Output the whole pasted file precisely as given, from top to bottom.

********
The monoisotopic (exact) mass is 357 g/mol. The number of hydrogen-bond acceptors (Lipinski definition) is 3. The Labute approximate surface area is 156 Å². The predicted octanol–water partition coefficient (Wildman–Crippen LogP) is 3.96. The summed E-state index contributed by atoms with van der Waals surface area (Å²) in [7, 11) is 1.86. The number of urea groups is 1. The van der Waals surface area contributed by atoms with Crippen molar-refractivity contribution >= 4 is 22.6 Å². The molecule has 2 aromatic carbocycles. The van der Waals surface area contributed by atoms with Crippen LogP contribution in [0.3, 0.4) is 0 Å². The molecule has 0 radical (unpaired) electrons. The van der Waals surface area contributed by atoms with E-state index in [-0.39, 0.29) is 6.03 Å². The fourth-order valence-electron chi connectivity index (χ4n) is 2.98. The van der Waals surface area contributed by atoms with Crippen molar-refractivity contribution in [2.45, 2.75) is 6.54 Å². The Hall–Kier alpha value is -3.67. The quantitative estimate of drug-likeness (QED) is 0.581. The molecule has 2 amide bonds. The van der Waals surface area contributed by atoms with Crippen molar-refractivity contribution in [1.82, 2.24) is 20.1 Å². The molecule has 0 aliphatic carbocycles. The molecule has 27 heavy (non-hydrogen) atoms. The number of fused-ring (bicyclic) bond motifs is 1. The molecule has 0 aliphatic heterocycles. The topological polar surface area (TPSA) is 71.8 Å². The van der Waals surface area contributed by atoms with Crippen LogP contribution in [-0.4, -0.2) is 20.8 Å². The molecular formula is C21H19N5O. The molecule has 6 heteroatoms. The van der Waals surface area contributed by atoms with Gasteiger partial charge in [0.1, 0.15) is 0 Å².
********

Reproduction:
The monoisotopic (exact) mass is 357 g/mol. The number of hydrogen-bond acceptors (Lipinski definition) is 3. The Labute approximate surface area is 156 Å². The predicted octanol–water partition coefficient (Wildman–Crippen LogP) is 3.96. The summed E-state index contributed by atoms with van der Waals surface area (Å²) in [7, 11) is 1.86. The number of urea groups is 1. The van der Waals surface area contributed by atoms with Crippen molar-refractivity contribution >= 4 is 22.6 Å². The molecule has 2 aromatic carbocycles. The van der Waals surface area contributed by atoms with Crippen LogP contribution in [0.3, 0.4) is 0 Å². The molecule has 0 radical (unpaired) electrons. The van der Waals surface area contributed by atoms with E-state index in [-0.39, 0.29) is 6.03 Å². The fourth-order valence-electron chi connectivity index (χ4n) is 2.98. The van der Waals surface area contributed by atoms with Crippen molar-refractivity contribution in [2.45, 2.75) is 6.54 Å². The Hall–Kier alpha value is -3.67. The quantitative estimate of drug-likeness (QED) is 0.581. The molecule has 2 amide bonds. The van der Waals surface area contributed by atoms with Crippen molar-refractivity contribution in [1.82, 2.24) is 20.1 Å². The molecule has 0 aliphatic carbocycles. The molecule has 27 heavy (non-hydrogen) atoms. The number of fused-ring (bicyclic) bond motifs is 1. The molecule has 0 aliphatic heterocycles. The topological polar surface area (TPSA) is 71.8 Å². The van der Waals surface area contributed by atoms with Crippen LogP contribution in [-0.4, -0.2) is 20.8 Å². The molecular formula is C21H19N5O. The molecule has 6 heteroatoms. The van der Waals surface area contributed by atoms with Gasteiger partial charge in [0.1, 0.15) is 0 Å².